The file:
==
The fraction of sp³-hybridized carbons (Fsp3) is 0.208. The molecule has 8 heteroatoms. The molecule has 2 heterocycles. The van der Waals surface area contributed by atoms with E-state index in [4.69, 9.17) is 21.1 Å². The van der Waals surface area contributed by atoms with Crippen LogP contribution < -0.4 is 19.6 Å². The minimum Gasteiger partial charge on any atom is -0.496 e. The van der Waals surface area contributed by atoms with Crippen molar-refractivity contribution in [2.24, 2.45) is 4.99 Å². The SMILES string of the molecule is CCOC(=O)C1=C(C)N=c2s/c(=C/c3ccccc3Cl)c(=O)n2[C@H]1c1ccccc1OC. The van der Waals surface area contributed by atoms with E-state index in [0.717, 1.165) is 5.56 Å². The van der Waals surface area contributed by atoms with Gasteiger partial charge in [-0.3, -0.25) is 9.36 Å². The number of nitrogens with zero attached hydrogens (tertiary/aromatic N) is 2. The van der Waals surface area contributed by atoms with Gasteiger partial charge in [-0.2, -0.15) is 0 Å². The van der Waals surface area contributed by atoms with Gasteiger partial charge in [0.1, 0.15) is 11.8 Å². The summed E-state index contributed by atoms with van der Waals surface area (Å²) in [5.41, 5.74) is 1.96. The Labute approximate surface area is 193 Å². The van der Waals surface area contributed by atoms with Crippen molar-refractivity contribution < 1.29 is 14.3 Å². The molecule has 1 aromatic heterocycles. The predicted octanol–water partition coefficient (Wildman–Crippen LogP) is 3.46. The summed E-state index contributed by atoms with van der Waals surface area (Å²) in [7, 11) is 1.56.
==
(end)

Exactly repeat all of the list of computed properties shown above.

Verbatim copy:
The fraction of sp³-hybridized carbons (Fsp3) is 0.208. The molecule has 8 heteroatoms. The molecule has 2 heterocycles. The van der Waals surface area contributed by atoms with E-state index in [4.69, 9.17) is 21.1 Å². The van der Waals surface area contributed by atoms with Crippen LogP contribution < -0.4 is 19.6 Å². The minimum Gasteiger partial charge on any atom is -0.496 e. The van der Waals surface area contributed by atoms with Crippen molar-refractivity contribution in [2.24, 2.45) is 4.99 Å². The SMILES string of the molecule is CCOC(=O)C1=C(C)N=c2s/c(=C/c3ccccc3Cl)c(=O)n2[C@H]1c1ccccc1OC. The van der Waals surface area contributed by atoms with E-state index in [0.717, 1.165) is 5.56 Å². The van der Waals surface area contributed by atoms with Gasteiger partial charge in [-0.3, -0.25) is 9.36 Å². The number of nitrogens with zero attached hydrogens (tertiary/aromatic N) is 2. The van der Waals surface area contributed by atoms with Gasteiger partial charge in [-0.2, -0.15) is 0 Å². The van der Waals surface area contributed by atoms with Gasteiger partial charge in [0.1, 0.15) is 11.8 Å². The summed E-state index contributed by atoms with van der Waals surface area (Å²) in [5.41, 5.74) is 1.96. The Labute approximate surface area is 193 Å². The van der Waals surface area contributed by atoms with Crippen molar-refractivity contribution < 1.29 is 14.3 Å². The molecule has 1 aromatic heterocycles. The predicted octanol–water partition coefficient (Wildman–Crippen LogP) is 3.46. The summed E-state index contributed by atoms with van der Waals surface area (Å²) in [7, 11) is 1.56.